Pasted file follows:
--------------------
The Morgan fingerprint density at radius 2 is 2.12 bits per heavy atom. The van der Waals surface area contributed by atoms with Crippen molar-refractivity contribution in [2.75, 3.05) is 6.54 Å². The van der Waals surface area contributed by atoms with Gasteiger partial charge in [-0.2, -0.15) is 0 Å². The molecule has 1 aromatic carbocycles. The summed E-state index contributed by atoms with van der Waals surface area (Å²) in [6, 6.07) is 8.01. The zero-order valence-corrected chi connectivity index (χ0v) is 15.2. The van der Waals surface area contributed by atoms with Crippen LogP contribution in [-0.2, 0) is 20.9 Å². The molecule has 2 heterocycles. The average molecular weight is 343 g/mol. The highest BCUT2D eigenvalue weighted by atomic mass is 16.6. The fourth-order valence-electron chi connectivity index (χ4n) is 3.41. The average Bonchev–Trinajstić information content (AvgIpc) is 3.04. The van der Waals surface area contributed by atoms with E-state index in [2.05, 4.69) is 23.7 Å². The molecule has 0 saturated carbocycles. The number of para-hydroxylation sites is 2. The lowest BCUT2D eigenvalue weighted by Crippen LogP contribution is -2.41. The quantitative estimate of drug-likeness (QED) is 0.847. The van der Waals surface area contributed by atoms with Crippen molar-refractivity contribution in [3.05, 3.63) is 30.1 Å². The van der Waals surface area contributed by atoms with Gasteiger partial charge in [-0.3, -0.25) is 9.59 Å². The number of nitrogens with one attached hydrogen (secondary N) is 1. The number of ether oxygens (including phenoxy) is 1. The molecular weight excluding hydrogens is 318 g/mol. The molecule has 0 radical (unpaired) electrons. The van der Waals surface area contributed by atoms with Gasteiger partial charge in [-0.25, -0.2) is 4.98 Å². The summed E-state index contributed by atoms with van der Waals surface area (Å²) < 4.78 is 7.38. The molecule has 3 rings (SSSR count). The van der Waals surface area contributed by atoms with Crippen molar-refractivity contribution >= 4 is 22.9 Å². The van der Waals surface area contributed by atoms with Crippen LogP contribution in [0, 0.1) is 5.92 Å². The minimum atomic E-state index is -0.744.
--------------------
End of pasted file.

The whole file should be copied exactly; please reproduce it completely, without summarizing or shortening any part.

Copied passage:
The Morgan fingerprint density at radius 2 is 2.12 bits per heavy atom. The van der Waals surface area contributed by atoms with Crippen molar-refractivity contribution in [2.75, 3.05) is 6.54 Å². The van der Waals surface area contributed by atoms with Gasteiger partial charge in [-0.2, -0.15) is 0 Å². The molecule has 1 aromatic carbocycles. The summed E-state index contributed by atoms with van der Waals surface area (Å²) in [6, 6.07) is 8.01. The zero-order valence-corrected chi connectivity index (χ0v) is 15.2. The van der Waals surface area contributed by atoms with Crippen LogP contribution in [-0.2, 0) is 20.9 Å². The molecule has 2 heterocycles. The average molecular weight is 343 g/mol. The highest BCUT2D eigenvalue weighted by atomic mass is 16.6. The fourth-order valence-electron chi connectivity index (χ4n) is 3.41. The average Bonchev–Trinajstić information content (AvgIpc) is 3.04. The van der Waals surface area contributed by atoms with E-state index in [2.05, 4.69) is 23.7 Å². The molecule has 0 saturated carbocycles. The number of para-hydroxylation sites is 2. The lowest BCUT2D eigenvalue weighted by Crippen LogP contribution is -2.41. The quantitative estimate of drug-likeness (QED) is 0.847. The van der Waals surface area contributed by atoms with Crippen molar-refractivity contribution in [3.05, 3.63) is 30.1 Å². The van der Waals surface area contributed by atoms with Gasteiger partial charge in [-0.3, -0.25) is 9.59 Å². The number of nitrogens with one attached hydrogen (secondary N) is 1. The number of ether oxygens (including phenoxy) is 1. The molecular weight excluding hydrogens is 318 g/mol. The molecule has 0 radical (unpaired) electrons. The van der Waals surface area contributed by atoms with Gasteiger partial charge in [-0.25, -0.2) is 4.98 Å². The summed E-state index contributed by atoms with van der Waals surface area (Å²) < 4.78 is 7.38. The molecule has 3 rings (SSSR count). The van der Waals surface area contributed by atoms with Crippen molar-refractivity contribution >= 4 is 22.9 Å². The van der Waals surface area contributed by atoms with Crippen LogP contribution in [0, 0.1) is 5.92 Å². The minimum atomic E-state index is -0.744.